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The Covid-19 Avalanche: 4 ways your workplace has changed forever

The Covid-19 Avalanche: 4 ways your workplace has changed forever 1

By Greg Orme is the author of The Human Edge,

There’s a passage in Ernest Hemingway’s novel The Sun Also Rises where a man replies to the question: ‘How did you go bankrupt?’. ‘Two ways,” he replies ‘Gradually, then suddenly.’ This fictional interaction provides a striking analogy for the jarring rupture we’ve experienced in the world of work during Covid-19. Change doesn’t happen at the same rate. Potential innovations build up like snow at the head of a narrow Alpine valley. For years, even decades, organisational leaders don’t have the urgency or leverage to enact it. Global shocks like COVID-19 trigger an avalanche.

Have you ever lent someone a cherished woolly jumper on a chilly evening? There’s always a question when they hand it back (especially if they’re a little bigger than you are): ‘Will my pullover spring back to its original shape? Or, is it stretched forever?  Business leaders are now in a similar situation. They’re asking: ‘Which work practices have changed permanently?’ Here are four forecasts on how I see the world of work lastingly transformed.

AI automation will accelerate

In the UK, just over 9 million workers are currently having their wages paid by the government’s furlough scheme. More than a quarter of the workforce. Similar policies are operating across the globe. What happens when furlough ends in October? Economists fear we’ll see a tsunami of job losses. Wages are often the largest single cost. All firms will be looking long and hard at the need for people, certainly if there’s a prolonged downturn.

The bots were coming for white-collar jobs well before Covid-19. If it’s possible to write an algorithm which describes 100% of the judgment calls and processes within a role, it’s guaranteed to be automated. Large swathes of predictable and repetitive “grunt work” will be consigned to history. 2020 will markedly accelerate this trend. After all, computers don’t get tired, need a break, or take a holiday.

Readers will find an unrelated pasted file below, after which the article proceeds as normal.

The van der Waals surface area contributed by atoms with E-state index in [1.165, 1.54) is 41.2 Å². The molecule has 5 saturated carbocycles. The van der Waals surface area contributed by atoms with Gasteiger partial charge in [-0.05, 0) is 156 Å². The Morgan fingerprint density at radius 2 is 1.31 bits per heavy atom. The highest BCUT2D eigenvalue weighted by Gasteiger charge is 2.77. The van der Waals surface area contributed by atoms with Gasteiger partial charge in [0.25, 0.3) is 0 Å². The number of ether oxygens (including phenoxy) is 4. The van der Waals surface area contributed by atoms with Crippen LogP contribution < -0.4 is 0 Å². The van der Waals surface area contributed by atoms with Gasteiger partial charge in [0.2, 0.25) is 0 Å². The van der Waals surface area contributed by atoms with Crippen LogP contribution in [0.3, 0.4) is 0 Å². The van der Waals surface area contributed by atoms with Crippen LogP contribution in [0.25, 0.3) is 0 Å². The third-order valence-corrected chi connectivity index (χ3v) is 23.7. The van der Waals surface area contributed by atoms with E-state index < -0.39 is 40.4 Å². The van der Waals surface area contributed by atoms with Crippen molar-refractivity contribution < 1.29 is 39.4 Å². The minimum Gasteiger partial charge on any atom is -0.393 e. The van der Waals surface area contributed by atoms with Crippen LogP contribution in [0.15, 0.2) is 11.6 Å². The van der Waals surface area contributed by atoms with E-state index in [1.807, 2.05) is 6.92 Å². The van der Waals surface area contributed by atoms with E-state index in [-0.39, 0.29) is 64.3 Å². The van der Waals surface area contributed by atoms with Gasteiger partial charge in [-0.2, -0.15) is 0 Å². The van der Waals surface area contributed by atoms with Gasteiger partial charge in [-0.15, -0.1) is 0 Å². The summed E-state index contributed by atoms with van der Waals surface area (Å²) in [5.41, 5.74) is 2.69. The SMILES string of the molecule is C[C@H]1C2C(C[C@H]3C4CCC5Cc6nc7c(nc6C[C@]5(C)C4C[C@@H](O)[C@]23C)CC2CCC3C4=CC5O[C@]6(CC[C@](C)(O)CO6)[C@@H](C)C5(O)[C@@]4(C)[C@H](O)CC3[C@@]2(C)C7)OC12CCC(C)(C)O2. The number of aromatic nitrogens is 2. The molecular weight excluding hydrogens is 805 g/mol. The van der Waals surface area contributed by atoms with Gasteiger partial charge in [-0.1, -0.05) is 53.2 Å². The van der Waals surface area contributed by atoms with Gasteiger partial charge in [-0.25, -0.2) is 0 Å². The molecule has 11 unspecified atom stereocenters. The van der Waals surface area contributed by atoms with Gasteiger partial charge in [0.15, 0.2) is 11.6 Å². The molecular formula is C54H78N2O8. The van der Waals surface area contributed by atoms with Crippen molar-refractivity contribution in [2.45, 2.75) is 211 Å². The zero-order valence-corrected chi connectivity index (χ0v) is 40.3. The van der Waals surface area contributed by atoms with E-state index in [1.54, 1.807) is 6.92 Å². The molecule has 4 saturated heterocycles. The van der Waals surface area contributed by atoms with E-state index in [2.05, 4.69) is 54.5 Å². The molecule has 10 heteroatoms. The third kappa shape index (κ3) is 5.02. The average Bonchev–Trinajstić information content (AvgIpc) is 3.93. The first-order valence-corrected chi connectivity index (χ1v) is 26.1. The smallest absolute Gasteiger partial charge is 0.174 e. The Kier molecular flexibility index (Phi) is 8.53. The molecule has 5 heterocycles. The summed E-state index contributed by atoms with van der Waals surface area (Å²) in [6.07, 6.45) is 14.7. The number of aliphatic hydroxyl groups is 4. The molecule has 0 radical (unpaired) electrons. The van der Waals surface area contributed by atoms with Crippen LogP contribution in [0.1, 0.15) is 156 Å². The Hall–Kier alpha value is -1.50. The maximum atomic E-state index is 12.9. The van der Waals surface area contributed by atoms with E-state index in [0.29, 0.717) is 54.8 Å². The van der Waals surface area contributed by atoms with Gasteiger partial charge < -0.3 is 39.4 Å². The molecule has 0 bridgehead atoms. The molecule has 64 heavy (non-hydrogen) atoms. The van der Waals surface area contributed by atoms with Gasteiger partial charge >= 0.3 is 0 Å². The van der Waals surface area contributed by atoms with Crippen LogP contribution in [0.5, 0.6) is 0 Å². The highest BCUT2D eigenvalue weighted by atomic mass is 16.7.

Tech automation is often linked to slumps. In the three recessions in the last 30 years, two things happened. Firstly, there was a spike in labour-replacing automation. Secondly, a whopping 88% of job loss took place in routine, automatable occupations.[1] Jobs in office administration, production, transportation, and food preparation were deemed to be at ‘high risk’ of automation even before the pandemic.[2] Sadly, I think we’ll see low-income workers (often the young and ethnic minorities) most at risk.

The divide between ‘future-fit’ and ‘future-unfit’ workers will widen

The majority of us don’t face permanent redundancy. Instead, those working in complex, knowledge-worker roles will see tasks within our jobs being ‘cheese-sliced’ away by AI. The pandemic has simply turned up the speed on the cheese-slicing machine. This means, even more than before, the smart move is to focus on honing capabilities fit for our modern context. It’s time to accept that there’s little value in trying to compete with AI in its areas of strength. Instead, we need to differentiate ourselves from machines. This makes sense because where we are strong, AI is weak – and vice versa. Natural human qualities such as common sense and empathy, which we sometimes take for granted because they’re part of our DNA, are beyond even the most powerful computers. While AI is perfect for specific tasks, humans are far better at seeing the big picture. We intuitively understand social context. We skillfully integrate different stages in a process and cleverly combine different domains of knowledge. In my latest book The Human Edge I identify four human ‘superpowers’ you should seek to develop: Consciousness (split into 1. the ability to focus in a distracted digital world and 2. understanding the ‘why?’ as well as the ‘what?’ of your career), Curiosity, Creativity and Collaboration.

Remote working will be normalised – in some organisations the default  

Greg Orme

Greg Orme